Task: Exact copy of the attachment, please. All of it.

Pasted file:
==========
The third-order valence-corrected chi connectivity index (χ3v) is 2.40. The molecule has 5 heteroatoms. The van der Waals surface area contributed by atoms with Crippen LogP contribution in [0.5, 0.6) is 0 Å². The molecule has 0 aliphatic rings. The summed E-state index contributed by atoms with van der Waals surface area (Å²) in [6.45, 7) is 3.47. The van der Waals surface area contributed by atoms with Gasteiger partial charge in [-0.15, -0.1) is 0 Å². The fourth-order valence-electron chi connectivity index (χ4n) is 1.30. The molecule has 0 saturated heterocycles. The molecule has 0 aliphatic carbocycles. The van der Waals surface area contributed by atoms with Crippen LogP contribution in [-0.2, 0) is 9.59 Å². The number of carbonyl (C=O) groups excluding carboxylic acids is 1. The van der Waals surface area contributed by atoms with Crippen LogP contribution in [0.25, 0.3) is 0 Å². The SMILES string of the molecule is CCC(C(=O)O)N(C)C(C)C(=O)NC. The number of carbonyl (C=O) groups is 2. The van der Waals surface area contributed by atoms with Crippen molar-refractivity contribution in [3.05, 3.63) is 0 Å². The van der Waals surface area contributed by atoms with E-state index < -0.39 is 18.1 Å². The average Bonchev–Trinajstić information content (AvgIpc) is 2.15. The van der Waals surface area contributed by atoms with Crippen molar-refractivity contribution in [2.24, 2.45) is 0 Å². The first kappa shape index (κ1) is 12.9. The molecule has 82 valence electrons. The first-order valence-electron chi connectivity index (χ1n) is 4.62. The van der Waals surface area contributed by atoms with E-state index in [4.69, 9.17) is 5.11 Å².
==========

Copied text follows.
The third-order valence-corrected chi connectivity index (χ3v) is 2.40. The molecule has 5 heteroatoms. The van der Waals surface area contributed by atoms with Crippen LogP contribution in [0.5, 0.6) is 0 Å². The molecule has 0 aliphatic rings. The summed E-state index contributed by atoms with van der Waals surface area (Å²) in [6.45, 7) is 3.47. The van der Waals surface area contributed by atoms with Gasteiger partial charge in [-0.15, -0.1) is 0 Å². The fourth-order valence-electron chi connectivity index (χ4n) is 1.30. The molecule has 0 saturated heterocycles. The molecule has 0 aliphatic carbocycles. The van der Waals surface area contributed by atoms with Crippen LogP contribution in [-0.2, 0) is 9.59 Å². The number of carbonyl (C=O) groups excluding carboxylic acids is 1. The van der Waals surface area contributed by atoms with Crippen LogP contribution in [0.25, 0.3) is 0 Å². The SMILES string of the molecule is CCC(C(=O)O)N(C)C(C)C(=O)NC. The number of carbonyl (C=O) groups is 2. The van der Waals surface area contributed by atoms with Crippen molar-refractivity contribution in [3.05, 3.63) is 0 Å². The van der Waals surface area contributed by atoms with E-state index < -0.39 is 18.1 Å². The average Bonchev–Trinajstić information content (AvgIpc) is 2.15. The van der Waals surface area contributed by atoms with Crippen molar-refractivity contribution in [2.24, 2.45) is 0 Å². The first kappa shape index (κ1) is 12.9. The molecule has 82 valence electrons. The first-order valence-electron chi connectivity index (χ1n) is 4.62. The van der Waals surface area contributed by atoms with E-state index in [4.69, 9.17) is 5.11 Å².